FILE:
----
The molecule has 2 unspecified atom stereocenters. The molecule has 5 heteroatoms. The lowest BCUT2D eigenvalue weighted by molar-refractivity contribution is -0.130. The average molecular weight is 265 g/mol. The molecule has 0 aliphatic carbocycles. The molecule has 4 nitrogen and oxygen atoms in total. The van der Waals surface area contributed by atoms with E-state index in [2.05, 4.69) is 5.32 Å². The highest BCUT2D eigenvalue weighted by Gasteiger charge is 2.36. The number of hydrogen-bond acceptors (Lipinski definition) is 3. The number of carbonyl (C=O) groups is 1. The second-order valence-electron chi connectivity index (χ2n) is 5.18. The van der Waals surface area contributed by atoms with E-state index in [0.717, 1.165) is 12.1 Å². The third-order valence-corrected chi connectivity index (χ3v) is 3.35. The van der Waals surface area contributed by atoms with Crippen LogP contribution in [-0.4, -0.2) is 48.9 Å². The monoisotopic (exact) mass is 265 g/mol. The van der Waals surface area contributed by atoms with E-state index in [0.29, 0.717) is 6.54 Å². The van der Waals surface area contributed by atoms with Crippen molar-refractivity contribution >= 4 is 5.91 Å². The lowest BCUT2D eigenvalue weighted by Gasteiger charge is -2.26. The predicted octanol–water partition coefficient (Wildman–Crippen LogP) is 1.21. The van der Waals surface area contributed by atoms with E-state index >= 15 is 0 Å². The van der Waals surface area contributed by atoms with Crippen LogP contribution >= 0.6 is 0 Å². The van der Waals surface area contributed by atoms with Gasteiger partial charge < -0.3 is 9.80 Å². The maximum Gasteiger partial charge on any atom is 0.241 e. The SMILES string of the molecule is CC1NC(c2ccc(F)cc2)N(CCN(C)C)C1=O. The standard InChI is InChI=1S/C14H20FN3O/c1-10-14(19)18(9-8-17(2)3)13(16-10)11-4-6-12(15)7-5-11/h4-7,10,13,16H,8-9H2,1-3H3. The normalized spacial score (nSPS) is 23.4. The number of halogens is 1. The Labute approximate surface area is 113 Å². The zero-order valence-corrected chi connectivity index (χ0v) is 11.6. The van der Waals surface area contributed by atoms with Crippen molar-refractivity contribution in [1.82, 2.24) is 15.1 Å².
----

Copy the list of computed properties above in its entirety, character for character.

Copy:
The molecule has 2 unspecified atom stereocenters. The molecule has 5 heteroatoms. The lowest BCUT2D eigenvalue weighted by molar-refractivity contribution is -0.130. The average molecular weight is 265 g/mol. The molecule has 0 aliphatic carbocycles. The molecule has 4 nitrogen and oxygen atoms in total. The van der Waals surface area contributed by atoms with E-state index in [2.05, 4.69) is 5.32 Å². The highest BCUT2D eigenvalue weighted by Gasteiger charge is 2.36. The number of hydrogen-bond acceptors (Lipinski definition) is 3. The number of carbonyl (C=O) groups is 1. The second-order valence-electron chi connectivity index (χ2n) is 5.18. The van der Waals surface area contributed by atoms with E-state index in [0.717, 1.165) is 12.1 Å². The third-order valence-corrected chi connectivity index (χ3v) is 3.35. The van der Waals surface area contributed by atoms with Crippen LogP contribution in [-0.4, -0.2) is 48.9 Å². The monoisotopic (exact) mass is 265 g/mol. The van der Waals surface area contributed by atoms with E-state index in [0.29, 0.717) is 6.54 Å². The van der Waals surface area contributed by atoms with Crippen molar-refractivity contribution >= 4 is 5.91 Å². The lowest BCUT2D eigenvalue weighted by Gasteiger charge is -2.26. The predicted octanol–water partition coefficient (Wildman–Crippen LogP) is 1.21. The van der Waals surface area contributed by atoms with E-state index >= 15 is 0 Å². The van der Waals surface area contributed by atoms with Crippen LogP contribution >= 0.6 is 0 Å². The van der Waals surface area contributed by atoms with Gasteiger partial charge < -0.3 is 9.80 Å². The maximum Gasteiger partial charge on any atom is 0.241 e. The SMILES string of the molecule is CC1NC(c2ccc(F)cc2)N(CCN(C)C)C1=O. The standard InChI is InChI=1S/C14H20FN3O/c1-10-14(19)18(9-8-17(2)3)13(16-10)11-4-6-12(15)7-5-11/h4-7,10,13,16H,8-9H2,1-3H3. The normalized spacial score (nSPS) is 23.4. The number of halogens is 1. The Labute approximate surface area is 113 Å². The zero-order valence-corrected chi connectivity index (χ0v) is 11.6. The van der Waals surface area contributed by atoms with Crippen molar-refractivity contribution in [1.82, 2.24) is 15.1 Å².